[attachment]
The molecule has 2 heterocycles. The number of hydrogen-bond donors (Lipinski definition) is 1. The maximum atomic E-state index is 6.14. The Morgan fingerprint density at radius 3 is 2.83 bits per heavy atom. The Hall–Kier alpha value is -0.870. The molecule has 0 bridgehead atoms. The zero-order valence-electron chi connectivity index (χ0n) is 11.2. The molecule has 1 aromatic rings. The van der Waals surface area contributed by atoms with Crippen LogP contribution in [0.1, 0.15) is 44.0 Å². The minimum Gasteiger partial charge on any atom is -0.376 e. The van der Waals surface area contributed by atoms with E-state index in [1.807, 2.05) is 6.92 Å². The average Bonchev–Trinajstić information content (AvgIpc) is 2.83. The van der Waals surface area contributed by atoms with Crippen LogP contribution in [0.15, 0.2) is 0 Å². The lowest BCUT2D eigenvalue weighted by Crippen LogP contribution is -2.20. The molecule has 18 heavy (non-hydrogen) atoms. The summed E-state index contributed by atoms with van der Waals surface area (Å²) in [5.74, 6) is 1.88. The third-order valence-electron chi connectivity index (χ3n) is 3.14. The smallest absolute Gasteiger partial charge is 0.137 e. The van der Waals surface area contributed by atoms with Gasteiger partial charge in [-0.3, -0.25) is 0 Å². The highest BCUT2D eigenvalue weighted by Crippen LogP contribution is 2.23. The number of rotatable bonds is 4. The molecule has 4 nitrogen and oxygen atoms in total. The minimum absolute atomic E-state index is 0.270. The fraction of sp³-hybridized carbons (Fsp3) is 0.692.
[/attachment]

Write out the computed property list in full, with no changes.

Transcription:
The molecule has 2 heterocycles. The number of hydrogen-bond donors (Lipinski definition) is 1. The maximum atomic E-state index is 6.14. The Morgan fingerprint density at radius 3 is 2.83 bits per heavy atom. The Hall–Kier alpha value is -0.870. The molecule has 0 bridgehead atoms. The zero-order valence-electron chi connectivity index (χ0n) is 11.2. The molecule has 1 aromatic rings. The van der Waals surface area contributed by atoms with Crippen LogP contribution in [0.1, 0.15) is 44.0 Å². The minimum Gasteiger partial charge on any atom is -0.376 e. The van der Waals surface area contributed by atoms with E-state index in [1.807, 2.05) is 6.92 Å². The average Bonchev–Trinajstić information content (AvgIpc) is 2.83. The van der Waals surface area contributed by atoms with Crippen LogP contribution in [0.15, 0.2) is 0 Å². The lowest BCUT2D eigenvalue weighted by Crippen LogP contribution is -2.20. The molecule has 18 heavy (non-hydrogen) atoms. The summed E-state index contributed by atoms with van der Waals surface area (Å²) in [5.74, 6) is 1.88. The third-order valence-electron chi connectivity index (χ3n) is 3.14. The smallest absolute Gasteiger partial charge is 0.137 e. The van der Waals surface area contributed by atoms with Gasteiger partial charge in [-0.3, -0.25) is 0 Å². The highest BCUT2D eigenvalue weighted by Crippen LogP contribution is 2.23. The number of rotatable bonds is 4. The molecule has 4 nitrogen and oxygen atoms in total. The minimum absolute atomic E-state index is 0.270. The fraction of sp³-hybridized carbons (Fsp3) is 0.692.